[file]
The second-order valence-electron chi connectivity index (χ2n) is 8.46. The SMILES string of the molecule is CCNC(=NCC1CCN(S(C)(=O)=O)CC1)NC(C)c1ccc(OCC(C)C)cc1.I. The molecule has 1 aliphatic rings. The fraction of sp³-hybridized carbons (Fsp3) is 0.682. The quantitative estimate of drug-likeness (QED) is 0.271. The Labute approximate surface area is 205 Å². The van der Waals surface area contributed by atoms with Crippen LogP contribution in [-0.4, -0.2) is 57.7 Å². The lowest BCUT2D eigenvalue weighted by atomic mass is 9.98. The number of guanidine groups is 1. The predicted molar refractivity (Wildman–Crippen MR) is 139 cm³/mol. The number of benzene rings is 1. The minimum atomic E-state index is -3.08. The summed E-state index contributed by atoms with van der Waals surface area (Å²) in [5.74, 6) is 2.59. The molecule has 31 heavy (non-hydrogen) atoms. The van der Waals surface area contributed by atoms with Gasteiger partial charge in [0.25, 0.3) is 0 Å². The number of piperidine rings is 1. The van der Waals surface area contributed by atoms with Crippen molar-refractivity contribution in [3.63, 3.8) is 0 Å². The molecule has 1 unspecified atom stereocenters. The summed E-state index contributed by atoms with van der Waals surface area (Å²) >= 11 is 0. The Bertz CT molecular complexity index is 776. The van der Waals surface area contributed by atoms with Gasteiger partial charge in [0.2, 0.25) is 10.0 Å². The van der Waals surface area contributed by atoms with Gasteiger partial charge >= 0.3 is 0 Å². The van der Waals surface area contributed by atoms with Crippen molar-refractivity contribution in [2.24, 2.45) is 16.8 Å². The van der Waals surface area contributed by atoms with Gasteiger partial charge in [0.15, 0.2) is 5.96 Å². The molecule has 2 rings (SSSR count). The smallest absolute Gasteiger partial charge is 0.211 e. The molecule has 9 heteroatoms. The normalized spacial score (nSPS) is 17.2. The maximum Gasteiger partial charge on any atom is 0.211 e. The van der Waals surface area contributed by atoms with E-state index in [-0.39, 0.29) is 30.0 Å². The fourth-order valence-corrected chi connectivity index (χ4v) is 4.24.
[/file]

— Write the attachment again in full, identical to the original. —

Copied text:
The second-order valence-electron chi connectivity index (χ2n) is 8.46. The SMILES string of the molecule is CCNC(=NCC1CCN(S(C)(=O)=O)CC1)NC(C)c1ccc(OCC(C)C)cc1.I. The molecule has 1 aliphatic rings. The fraction of sp³-hybridized carbons (Fsp3) is 0.682. The quantitative estimate of drug-likeness (QED) is 0.271. The Labute approximate surface area is 205 Å². The van der Waals surface area contributed by atoms with Crippen LogP contribution in [-0.4, -0.2) is 57.7 Å². The lowest BCUT2D eigenvalue weighted by atomic mass is 9.98. The number of guanidine groups is 1. The predicted molar refractivity (Wildman–Crippen MR) is 139 cm³/mol. The number of benzene rings is 1. The minimum atomic E-state index is -3.08. The summed E-state index contributed by atoms with van der Waals surface area (Å²) in [5.74, 6) is 2.59. The molecule has 31 heavy (non-hydrogen) atoms. The van der Waals surface area contributed by atoms with Gasteiger partial charge in [0.25, 0.3) is 0 Å². The number of piperidine rings is 1. The van der Waals surface area contributed by atoms with Crippen molar-refractivity contribution in [3.63, 3.8) is 0 Å². The molecule has 1 unspecified atom stereocenters. The summed E-state index contributed by atoms with van der Waals surface area (Å²) >= 11 is 0. The Bertz CT molecular complexity index is 776. The van der Waals surface area contributed by atoms with Gasteiger partial charge in [0.2, 0.25) is 10.0 Å². The van der Waals surface area contributed by atoms with Gasteiger partial charge >= 0.3 is 0 Å². The van der Waals surface area contributed by atoms with Crippen molar-refractivity contribution in [2.24, 2.45) is 16.8 Å². The van der Waals surface area contributed by atoms with Gasteiger partial charge in [0.15, 0.2) is 5.96 Å². The molecule has 2 rings (SSSR count). The smallest absolute Gasteiger partial charge is 0.211 e. The molecule has 9 heteroatoms. The normalized spacial score (nSPS) is 17.2. The maximum Gasteiger partial charge on any atom is 0.211 e. The van der Waals surface area contributed by atoms with E-state index in [-0.39, 0.29) is 30.0 Å². The fourth-order valence-corrected chi connectivity index (χ4v) is 4.24.